A 14-month-long campaign to crack down on virtual private networks (VPNs) has been announced in China in a bid to tighten online surveillance in the year of the 19th National Congress of the Communist Party of China.
It follows a demand last week that app stores operating in China must register with the government in a move that was justified on the grounds of IT security.
The "clean up" was announced by China's Ministry of Industry and Information Technology, which has declared that all unauthorised VPN services - ie: ones without backdoors that the authorities can use to tap communications - are illegal.
The move means that all cable and VPN services in China will need prior government approval, but could also affect businesses designing and manufacturing goods in China, who fear that the campaign may also aid industrial espionage.
The Ministry argues that all internet services must be subject to official government vetting if they are allowed to continue operating.
The campaign was announced yesterday in a notice released by the Ministry and will run until the end of March 2018. The campaign coincides with the 19th National Congress of the Communist Party of China, a Party conference that only happens once every five years and which sees power reshuffled among the politicians and functionaries who govern the country.
"China's internet connection service market… has signs of disordered development that requires urgent regulation and governance," a director told a press conference in Beijing on Sunday.
As a result of China's strict web censorship, websites such as Facebook, Twitter and YouTube are blocked or restricted. While this has helped rival businesses in China to develop and shielded them from competition, it has also encouraged the development of VPN services that can get around the so-called "Great Firewall of China".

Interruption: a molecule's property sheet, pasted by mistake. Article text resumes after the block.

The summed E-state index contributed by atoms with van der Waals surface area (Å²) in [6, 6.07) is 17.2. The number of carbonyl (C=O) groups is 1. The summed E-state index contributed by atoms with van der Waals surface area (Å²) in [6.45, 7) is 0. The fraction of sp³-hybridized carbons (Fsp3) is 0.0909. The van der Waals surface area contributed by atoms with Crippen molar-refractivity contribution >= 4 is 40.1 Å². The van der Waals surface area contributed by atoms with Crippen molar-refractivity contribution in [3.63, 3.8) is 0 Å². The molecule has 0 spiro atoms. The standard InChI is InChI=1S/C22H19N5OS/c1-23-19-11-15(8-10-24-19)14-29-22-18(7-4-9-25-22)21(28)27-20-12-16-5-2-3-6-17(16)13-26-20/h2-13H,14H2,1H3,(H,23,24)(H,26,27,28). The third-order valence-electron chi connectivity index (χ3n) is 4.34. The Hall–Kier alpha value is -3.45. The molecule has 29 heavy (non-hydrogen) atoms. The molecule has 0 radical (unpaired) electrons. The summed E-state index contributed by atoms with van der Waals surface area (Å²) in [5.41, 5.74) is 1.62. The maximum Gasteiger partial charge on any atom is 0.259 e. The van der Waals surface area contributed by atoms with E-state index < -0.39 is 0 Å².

These services are also used by corporates operating in China, both indigenous and foreign, who use them to secure their communications.
China's far-reaching internet censorship and surveillance laws will be ratcheted up this year when a new cyber security law comes into force in June. It will require organisations to undergo official 'security reviews', and for data to be stored on servers in China.
It will also compel organisations in the country to use only home-produced software and may bar offshoring of IT.
And according to the Asia Securities Industry and Financial Markets Association, the laws are so far-raching that they could threaten foreign companies operating in the country and discourage foreign investment.
Holders of bitcoin could find themselves with free 'bitcoin cash' following a hard fork - but only if they have their private key
Ryzen shine: New microprocessors help boost AMD revenues by 19 per cent to $1.22bn in second quarter
Successful launch of Ryzen 5 and 7 CPUs helps boost sales at AMD
Flagship device also supports firm's modular MotoMod add-ons
Comes just week after firm announced plans to bin the service